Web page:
Google updated its Webmaster Guidelines in the last few weeks, rather quietly, and focused on the link scheme documents, adding further refinements to the types of links that violate its guidelines.
As per usual the backlash from SEOs around the world has been vehement, but here I will give a neutral analysis of how this will affect the majority of brands' SEO campaigns, and how we can best use this information to increase chances of success in search.
In the first instance Google made it clear for anyone who hadn't got the gist already: if you’re building links by guest blogging relatively valueless content on a large-scale, expect Google to take action against this activity.
Guest posting is still a technique that can and should be employed, but Google is warning that the seeding of poor quality content via guest posts en mass is theoretically the same as using a link network, and will carry similar if not identical penalties.
The second directive warned Webmasters against the use of PageRank passing in advertorials. This is again old news; Google has stipulated since 2005 that paid links should not pass PageRank, so why is Matt Cutts speaking about it again? Because many SEOs are still using the same techniques.
Simply put, Google doesn’t want money to be changed hands for links. The reasoning from Google is viewers should be aware that content has been sponsored or paid for, so it must be abundantly clear to users whether a post is editorial or advertorial.
Lastly, Google warned that it is ramping up the scrutiny applied to anchor text profiles:
“links with optimized anchor text in articles or press releases distributed on other sites,”
Unnatural, orchestrated link profiles have always been frowned upon by Google, but this time Google goes much further, specifying that using keyword-optimised anchor text in articles or press releases distributed on external websites would also violate its Webmaster Guidelines. The following stuffed, spammy little snippet was included as an example:
“There are many wedding rings on the market. If you want to have a wedding, you will have to pick the best ring. You will also need to buy flowers and a wedding dress.”
This is the change that has got SEOs up in arms, probably more due to the confusing nature of the news put out by the Webspam team. On one hand, the directive tells SEOs that links that pass juice with optimised anchor text are against Google’s webmaster guidelines, however the example provided shows blatant keyword stuffing.
So what are the takeaways from this news? Do we give up building keyword rich anchors? If so, what tools are at our disposal to signpost our content and appeal to generic search terms?
Well the example provided by the Webspam team shows exact match anchor text usage, so potentially using diverse, partial match anchor text phrases could still bear fruit for months if not years to come.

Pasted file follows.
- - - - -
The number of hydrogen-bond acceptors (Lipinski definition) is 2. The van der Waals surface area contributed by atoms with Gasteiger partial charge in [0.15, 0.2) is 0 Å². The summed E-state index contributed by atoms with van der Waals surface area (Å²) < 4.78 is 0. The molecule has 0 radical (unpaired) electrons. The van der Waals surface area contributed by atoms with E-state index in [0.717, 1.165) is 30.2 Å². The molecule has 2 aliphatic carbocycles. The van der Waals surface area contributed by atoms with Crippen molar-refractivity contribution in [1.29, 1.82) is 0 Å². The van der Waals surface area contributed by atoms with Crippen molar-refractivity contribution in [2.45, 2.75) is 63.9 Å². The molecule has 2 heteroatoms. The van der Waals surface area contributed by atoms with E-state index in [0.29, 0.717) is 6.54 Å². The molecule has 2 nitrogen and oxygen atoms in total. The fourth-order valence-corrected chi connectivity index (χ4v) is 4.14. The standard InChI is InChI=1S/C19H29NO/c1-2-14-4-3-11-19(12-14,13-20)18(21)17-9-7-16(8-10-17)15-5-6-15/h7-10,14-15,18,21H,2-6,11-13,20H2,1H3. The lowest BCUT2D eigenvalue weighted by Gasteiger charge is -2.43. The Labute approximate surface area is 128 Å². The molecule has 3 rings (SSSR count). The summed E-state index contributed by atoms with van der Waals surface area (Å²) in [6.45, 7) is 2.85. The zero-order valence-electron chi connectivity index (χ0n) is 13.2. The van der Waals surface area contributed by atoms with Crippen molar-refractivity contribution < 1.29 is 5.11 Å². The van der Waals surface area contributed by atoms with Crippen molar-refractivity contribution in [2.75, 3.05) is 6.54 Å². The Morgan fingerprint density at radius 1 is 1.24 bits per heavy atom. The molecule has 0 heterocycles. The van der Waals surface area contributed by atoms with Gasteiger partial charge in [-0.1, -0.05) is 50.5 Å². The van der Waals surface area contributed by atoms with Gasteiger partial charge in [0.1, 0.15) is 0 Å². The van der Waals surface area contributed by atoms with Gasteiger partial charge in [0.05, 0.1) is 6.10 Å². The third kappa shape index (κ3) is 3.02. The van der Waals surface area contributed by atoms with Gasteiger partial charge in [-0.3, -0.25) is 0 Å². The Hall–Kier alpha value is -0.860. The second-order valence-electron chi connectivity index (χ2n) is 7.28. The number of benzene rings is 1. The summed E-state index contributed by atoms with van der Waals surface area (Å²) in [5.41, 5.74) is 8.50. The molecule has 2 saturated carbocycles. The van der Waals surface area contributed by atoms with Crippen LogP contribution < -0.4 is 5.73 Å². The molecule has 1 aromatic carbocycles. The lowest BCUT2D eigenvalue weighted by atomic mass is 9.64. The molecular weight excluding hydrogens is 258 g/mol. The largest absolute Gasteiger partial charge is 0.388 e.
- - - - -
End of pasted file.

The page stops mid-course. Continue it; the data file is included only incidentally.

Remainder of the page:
To add even further confusion to the message, in the video hangout below, when asked whether all press release links need to be nofollowed, John Mueller of Google Switzerland said even direct URL links should be nofollowed to be safe.
The most important thing to remember after any of Google’s Webspam updates is to take it all with a pinch of salt. There are stark differences between what the algorithm can detect, and what requires a manual review to be certain of.
If we look below, you’ll see a recent press release that involves Google, and even includes a relevant Google contact. No, the link isn’t using optimised anchor text, although I’m sure someone could semantically argue that it is, as Google is in the dictionary, but significantly, the link is followed.
This shouldn’t matter as Matt Cutts has said previously that press release links don’t pass value, but we all know that simply isn’t true, not only from the proof that has been shown, but also why would the Webspam team try to incentivise nofollowing press release links if there were no SEO benefits to be had out of a followed link?
More importantly perhaps, if Google is still doing it, days after it issued warnings, then maybe the rules aren’t so set in stone.
Google could be in danger of disenfranchising more influencers in the industry, as the burgeoning PPC offering adds expanded site links pushing natural listings further down the page below the parapet.
As the SEO landscape gets tougher, with less tools in our arsenal, there will be many looking to bolster their strategies with black hat techniques, in order to deliver results quickly.
If the algorithm and human reviews get more stringent, the techniques employed in black hat SEO will only get more shrouded and harder to identify, causing a cycle of guideline violations and detection.
What I’d really like to see is more active encouragement in terms of prevention. This would at least leave search engines with more resources to dedicate to more worthy causes, and besides, it’s good to know what not to do, but occasionally it’s nice to know what you can develop on with lauded SEO techniques.
Ewan Stevenson is SEO manager at 7thingsmedia
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